MISSOULA -- Despite last week’s Cat-Griz football loss, the Montana football program has improved leaps and bounds since Bobby Hauck’s return.
For a number of years, the Grizzlies were the standard against which all FCS programs were measured. They went 80-17 in Hauck's first stint from 2003-09 and advancing to the playoffs all seven seasons. They played for the national championship in 2004 and 2008 and advanced to the semifinals in 2006.
That was after winning national titles in 1995 and 2001 under coaches Don Read and Joe Glenn.
In Hauck’s second year back in his second stint, the Griz haven’t yet completely returned to that level of dominance, but they’re on the right track and ahead of schedule, posting a 9-3 overall record, including a 6-2 Big Sky Conference mark, this fall to secure the No. 6 seed and a first-round bye in the playoffs.
"We have high expectations every year. I wouldn’t want to say that I didn’t expect it, because we want to expect it every single year. We want to be competing for conference championships, playing in the playoffs and competing for national championships. But I am, second year to get to nine regular-season wins with the schedule that we had, which worked out to be the third-toughest schedule in the country, and then to get a seed," said UM director of athletics Kent Haslam. "I’m thrilled for the coaching staff and for the student-athletes and for the university, no doubt."
Montana’s football success was only part of the equation this fall, though.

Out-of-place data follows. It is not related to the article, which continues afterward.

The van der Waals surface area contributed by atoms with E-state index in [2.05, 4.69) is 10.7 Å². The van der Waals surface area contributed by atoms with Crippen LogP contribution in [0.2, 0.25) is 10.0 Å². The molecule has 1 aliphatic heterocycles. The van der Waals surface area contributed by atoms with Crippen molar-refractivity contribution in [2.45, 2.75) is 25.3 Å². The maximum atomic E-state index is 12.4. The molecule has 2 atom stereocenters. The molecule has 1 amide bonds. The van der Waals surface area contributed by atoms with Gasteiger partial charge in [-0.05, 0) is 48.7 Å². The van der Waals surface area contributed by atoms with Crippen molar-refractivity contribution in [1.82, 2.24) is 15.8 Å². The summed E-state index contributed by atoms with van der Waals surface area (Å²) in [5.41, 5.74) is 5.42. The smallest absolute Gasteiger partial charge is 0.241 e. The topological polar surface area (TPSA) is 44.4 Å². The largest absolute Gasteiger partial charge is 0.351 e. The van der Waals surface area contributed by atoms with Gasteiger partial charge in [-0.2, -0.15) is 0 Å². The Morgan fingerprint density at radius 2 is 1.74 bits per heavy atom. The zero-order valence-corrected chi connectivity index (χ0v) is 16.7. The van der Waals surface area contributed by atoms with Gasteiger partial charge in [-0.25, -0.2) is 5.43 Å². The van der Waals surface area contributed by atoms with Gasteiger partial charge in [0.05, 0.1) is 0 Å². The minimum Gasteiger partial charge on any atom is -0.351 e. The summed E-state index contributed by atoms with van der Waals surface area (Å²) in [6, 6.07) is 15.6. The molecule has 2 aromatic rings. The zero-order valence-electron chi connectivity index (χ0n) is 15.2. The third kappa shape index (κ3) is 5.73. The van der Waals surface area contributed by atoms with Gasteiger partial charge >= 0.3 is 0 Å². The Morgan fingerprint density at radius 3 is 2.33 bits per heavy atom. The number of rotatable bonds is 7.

The Griz soccer team posted a 6-0-3 Big Sky Conference record to win the regular-season title and the top seed for the conference tournament. They lost to Northern Colorado in overtime in the first round to end their season.
The volleyball team, meanwhile, continues to make strides under coach Allison Lawrence. The Grizzlies made their second consecutive appearance in the conference tournament, losing to Northern Colorado in four sets in Thursday's first-round match.
“We’ve had a really great fall. Soccer has just been a real bright spot for us," Haslam said. "Volleyball, so happy for them as they rebuild that.”
And then there’s basketball. As the calendar turns toward the winter, expectations are high — as always — for the men’s and women’s programs despite new faces and growing pains for both teams.
The women face the highest expectations of coach Shannon Schweyen's tenure, and the men are coming off back-to-back Big Sky Conference championships and NCAA Tournament berths. While the Griz are young -- five of the nine players to receive minutes thus far are freshmen or sophomores -- Haslam sees a bright future.
"You can see our men’s team, we’re pretty young, we’re pretty young, but you really get flashes of what those young guys are going to be able to do, and excited to see how they grow over time," Haslam said. “College athletics, it’s very rewarding. There’s highs and there’s lows, there’s no doubt about it, but I think it’s a great way of teaching young people how to be resilient and to deal with success and failure, and it’ll serve them well in the future. This is a busy time, no doubt about it. November is kind of a time when things really come to a peak.”